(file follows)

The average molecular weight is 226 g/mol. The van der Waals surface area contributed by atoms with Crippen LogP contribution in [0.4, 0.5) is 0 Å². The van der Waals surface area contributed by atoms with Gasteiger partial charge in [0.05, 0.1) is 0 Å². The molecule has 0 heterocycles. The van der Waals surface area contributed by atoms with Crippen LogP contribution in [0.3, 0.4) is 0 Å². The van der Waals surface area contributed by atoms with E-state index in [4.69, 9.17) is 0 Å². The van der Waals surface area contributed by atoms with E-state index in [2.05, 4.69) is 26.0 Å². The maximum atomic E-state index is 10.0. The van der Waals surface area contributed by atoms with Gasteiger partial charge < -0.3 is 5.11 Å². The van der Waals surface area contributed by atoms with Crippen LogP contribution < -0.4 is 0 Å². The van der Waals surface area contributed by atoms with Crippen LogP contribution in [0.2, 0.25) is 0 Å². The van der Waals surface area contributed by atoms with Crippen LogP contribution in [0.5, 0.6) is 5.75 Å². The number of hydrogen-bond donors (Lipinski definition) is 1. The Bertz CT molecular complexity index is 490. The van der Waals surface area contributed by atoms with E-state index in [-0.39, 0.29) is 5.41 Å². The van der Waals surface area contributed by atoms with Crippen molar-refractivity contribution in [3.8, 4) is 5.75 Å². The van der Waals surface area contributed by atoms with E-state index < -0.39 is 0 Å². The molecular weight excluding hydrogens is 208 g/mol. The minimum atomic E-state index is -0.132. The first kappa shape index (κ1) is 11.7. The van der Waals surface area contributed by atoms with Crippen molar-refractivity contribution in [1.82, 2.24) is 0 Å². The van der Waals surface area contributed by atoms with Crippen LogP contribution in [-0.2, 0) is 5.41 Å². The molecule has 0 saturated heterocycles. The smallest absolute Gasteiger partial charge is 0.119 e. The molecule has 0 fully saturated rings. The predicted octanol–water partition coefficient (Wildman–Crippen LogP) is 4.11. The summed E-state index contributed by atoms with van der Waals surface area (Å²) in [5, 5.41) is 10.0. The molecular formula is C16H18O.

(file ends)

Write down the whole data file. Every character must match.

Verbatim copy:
The average molecular weight is 226 g/mol. The van der Waals surface area contributed by atoms with Crippen LogP contribution in [0.4, 0.5) is 0 Å². The van der Waals surface area contributed by atoms with Gasteiger partial charge in [0.05, 0.1) is 0 Å². The molecule has 0 heterocycles. The van der Waals surface area contributed by atoms with Crippen LogP contribution in [0.3, 0.4) is 0 Å². The van der Waals surface area contributed by atoms with E-state index in [4.69, 9.17) is 0 Å². The van der Waals surface area contributed by atoms with E-state index in [2.05, 4.69) is 26.0 Å². The maximum atomic E-state index is 10.0. The van der Waals surface area contributed by atoms with Gasteiger partial charge < -0.3 is 5.11 Å². The van der Waals surface area contributed by atoms with Crippen LogP contribution < -0.4 is 0 Å². The van der Waals surface area contributed by atoms with Crippen LogP contribution in [0.2, 0.25) is 0 Å². The van der Waals surface area contributed by atoms with Crippen LogP contribution in [0.5, 0.6) is 5.75 Å². The number of hydrogen-bond donors (Lipinski definition) is 1. The Bertz CT molecular complexity index is 490. The van der Waals surface area contributed by atoms with E-state index in [-0.39, 0.29) is 5.41 Å². The van der Waals surface area contributed by atoms with Crippen molar-refractivity contribution in [3.8, 4) is 5.75 Å². The van der Waals surface area contributed by atoms with E-state index < -0.39 is 0 Å². The molecular weight excluding hydrogens is 208 g/mol. The minimum atomic E-state index is -0.132. The first kappa shape index (κ1) is 11.7. The van der Waals surface area contributed by atoms with Crippen molar-refractivity contribution in [1.82, 2.24) is 0 Å². The van der Waals surface area contributed by atoms with Crippen LogP contribution in [-0.2, 0) is 5.41 Å². The molecule has 0 saturated heterocycles. The smallest absolute Gasteiger partial charge is 0.119 e. The molecule has 0 fully saturated rings. The predicted octanol–water partition coefficient (Wildman–Crippen LogP) is 4.11. The summed E-state index contributed by atoms with van der Waals surface area (Å²) in [5, 5.41) is 10.0. The molecular formula is C16H18O.